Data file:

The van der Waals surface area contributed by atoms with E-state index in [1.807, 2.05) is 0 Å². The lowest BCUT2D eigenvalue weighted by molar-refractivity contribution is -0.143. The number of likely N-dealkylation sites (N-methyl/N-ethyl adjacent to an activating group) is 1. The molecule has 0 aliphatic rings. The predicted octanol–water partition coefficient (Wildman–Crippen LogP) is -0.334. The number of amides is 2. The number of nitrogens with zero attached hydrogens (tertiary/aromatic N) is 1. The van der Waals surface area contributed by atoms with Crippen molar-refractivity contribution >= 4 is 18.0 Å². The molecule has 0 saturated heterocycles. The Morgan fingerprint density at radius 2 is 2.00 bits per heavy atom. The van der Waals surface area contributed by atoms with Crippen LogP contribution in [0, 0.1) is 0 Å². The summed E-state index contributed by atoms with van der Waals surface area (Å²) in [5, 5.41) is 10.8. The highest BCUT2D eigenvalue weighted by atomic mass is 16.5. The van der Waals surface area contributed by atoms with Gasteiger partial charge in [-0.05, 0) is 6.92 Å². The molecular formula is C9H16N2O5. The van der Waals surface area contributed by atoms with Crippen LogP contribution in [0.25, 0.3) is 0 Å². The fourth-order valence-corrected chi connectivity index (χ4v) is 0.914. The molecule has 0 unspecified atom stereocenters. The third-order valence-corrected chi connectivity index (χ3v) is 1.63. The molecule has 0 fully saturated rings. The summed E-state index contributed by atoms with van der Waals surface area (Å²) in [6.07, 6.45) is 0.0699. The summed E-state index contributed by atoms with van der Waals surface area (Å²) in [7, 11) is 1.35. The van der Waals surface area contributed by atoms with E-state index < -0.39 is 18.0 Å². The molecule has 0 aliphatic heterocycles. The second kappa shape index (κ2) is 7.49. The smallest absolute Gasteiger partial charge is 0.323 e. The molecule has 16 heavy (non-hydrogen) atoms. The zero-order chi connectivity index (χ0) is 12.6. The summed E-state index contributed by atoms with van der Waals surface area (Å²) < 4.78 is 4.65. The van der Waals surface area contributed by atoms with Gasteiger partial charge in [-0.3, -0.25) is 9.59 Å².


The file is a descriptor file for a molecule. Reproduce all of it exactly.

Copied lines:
The van der Waals surface area contributed by atoms with E-state index in [1.807, 2.05) is 0 Å². The lowest BCUT2D eigenvalue weighted by molar-refractivity contribution is -0.143. The number of likely N-dealkylation sites (N-methyl/N-ethyl adjacent to an activating group) is 1. The molecule has 0 aliphatic rings. The predicted octanol–water partition coefficient (Wildman–Crippen LogP) is -0.334. The number of amides is 2. The number of nitrogens with zero attached hydrogens (tertiary/aromatic N) is 1. The van der Waals surface area contributed by atoms with Crippen molar-refractivity contribution >= 4 is 18.0 Å². The molecule has 0 saturated heterocycles. The Morgan fingerprint density at radius 2 is 2.00 bits per heavy atom. The van der Waals surface area contributed by atoms with Crippen LogP contribution in [0, 0.1) is 0 Å². The summed E-state index contributed by atoms with van der Waals surface area (Å²) in [5, 5.41) is 10.8. The highest BCUT2D eigenvalue weighted by atomic mass is 16.5. The van der Waals surface area contributed by atoms with Gasteiger partial charge in [-0.05, 0) is 6.92 Å². The molecular formula is C9H16N2O5. The van der Waals surface area contributed by atoms with Crippen LogP contribution in [0.25, 0.3) is 0 Å². The fourth-order valence-corrected chi connectivity index (χ4v) is 0.914. The molecule has 0 unspecified atom stereocenters. The third-order valence-corrected chi connectivity index (χ3v) is 1.63. The molecule has 0 fully saturated rings. The summed E-state index contributed by atoms with van der Waals surface area (Å²) in [6.07, 6.45) is 0.0699. The summed E-state index contributed by atoms with van der Waals surface area (Å²) in [7, 11) is 1.35. The van der Waals surface area contributed by atoms with E-state index < -0.39 is 18.0 Å². The molecule has 0 aliphatic heterocycles. The second kappa shape index (κ2) is 7.49. The smallest absolute Gasteiger partial charge is 0.323 e. The molecule has 16 heavy (non-hydrogen) atoms. The zero-order chi connectivity index (χ0) is 12.6. The summed E-state index contributed by atoms with van der Waals surface area (Å²) < 4.78 is 4.65. The van der Waals surface area contributed by atoms with Gasteiger partial charge in [-0.3, -0.25) is 9.59 Å².